No doubt you’ve heard the expression. It pops up everywhere. “It is what it is.” It sounds profound as if the person uttering the phrase is wise and thoughtful, speaking, as it were, of an ultimate reality. But as you think about this just a bit deeper, it seems to me that “it is what it is” has a dark side to it. “IT” can be any situation or circumstance we are currently facing; some difficulty that seems to have gotten the better of us. “IT” seems inescapable, inevitable and unavoidable. “IT” will win in the face of our puny efforts to get around it. So we just shake our heads and with a shrug of our shoulders and defeat in our voice make the pronouncement, “Oh well, it is what it is. I may as well accept my fate.”
My friends, I don’t believe that this fatalistic, defeatist attitude is compatible with our Christian confession. Imagine if you will the retelling of the story of Jesus approaching the city of Nain found in Luke chapter 7. As Jesus approaches the city he encounters a funeral procession carrying the body of a young man out to be buried, his widowed mother weeping behind the casket. Jesus looks upon this scene and his heart breaks. Then he suddenly shakes his head and says, “It is what it is” and walks on by into the city. The young man is still dead and the widow destitute. After all, what could he do about “IT.”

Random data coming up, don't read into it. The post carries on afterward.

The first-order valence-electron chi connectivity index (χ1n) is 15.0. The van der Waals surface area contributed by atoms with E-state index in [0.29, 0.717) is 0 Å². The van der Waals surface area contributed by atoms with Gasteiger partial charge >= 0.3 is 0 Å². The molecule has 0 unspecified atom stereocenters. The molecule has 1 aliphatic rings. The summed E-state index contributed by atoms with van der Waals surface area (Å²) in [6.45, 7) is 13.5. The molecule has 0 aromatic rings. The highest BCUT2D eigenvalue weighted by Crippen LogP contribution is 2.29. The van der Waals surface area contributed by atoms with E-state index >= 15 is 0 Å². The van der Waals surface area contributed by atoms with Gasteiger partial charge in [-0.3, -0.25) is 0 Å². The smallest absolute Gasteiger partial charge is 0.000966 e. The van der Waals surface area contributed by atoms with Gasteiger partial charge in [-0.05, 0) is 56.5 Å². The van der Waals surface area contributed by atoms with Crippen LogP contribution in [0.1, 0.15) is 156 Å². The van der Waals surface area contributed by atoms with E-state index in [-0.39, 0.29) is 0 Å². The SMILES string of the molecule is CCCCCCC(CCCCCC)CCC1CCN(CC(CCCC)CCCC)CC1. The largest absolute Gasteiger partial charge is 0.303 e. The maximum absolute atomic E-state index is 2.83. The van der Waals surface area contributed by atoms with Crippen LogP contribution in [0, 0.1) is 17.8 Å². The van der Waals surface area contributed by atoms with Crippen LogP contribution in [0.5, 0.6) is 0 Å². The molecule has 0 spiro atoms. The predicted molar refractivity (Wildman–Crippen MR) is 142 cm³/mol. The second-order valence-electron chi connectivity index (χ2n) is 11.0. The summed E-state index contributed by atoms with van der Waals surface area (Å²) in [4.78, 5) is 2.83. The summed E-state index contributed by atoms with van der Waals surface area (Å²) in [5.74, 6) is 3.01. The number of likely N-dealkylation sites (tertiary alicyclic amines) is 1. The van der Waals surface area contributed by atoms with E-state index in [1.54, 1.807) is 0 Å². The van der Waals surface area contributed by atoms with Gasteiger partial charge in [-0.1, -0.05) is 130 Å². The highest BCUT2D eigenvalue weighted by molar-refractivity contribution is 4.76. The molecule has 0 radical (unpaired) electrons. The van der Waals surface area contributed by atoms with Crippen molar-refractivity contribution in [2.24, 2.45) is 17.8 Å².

Satan whispers into our ears that it is futile to resist “IT.” Our own flesh screams to let “IT” take its course. Yet we must remember that we have a God who is not bound by “IT.” We have a God who does not see how things appear, but how He wants them to be. We have a God who created out of nothing and calls into beings things that are not. We have a God who has overcome the World, defeated Satan, set us free from the power of Sin and declared with ultimate authority, “That is how IT is!” And we have a God who invited us into His process of transforming and re-forming our world.
That young man lying in the casket in Nain was raised from the dead. The widowed mother received her son back. Life was now different! Jesus didn’t see death and defeat, he saw life and victory. This is what he speaks into all our lives – Life and Victory. So I urge you to throw off the fatalistic pessimism of “It is what it is” and take up the possibilites of the resurrection power of Christ. Things are not as they seem and we know the One who can change them (and us) as we run to Him.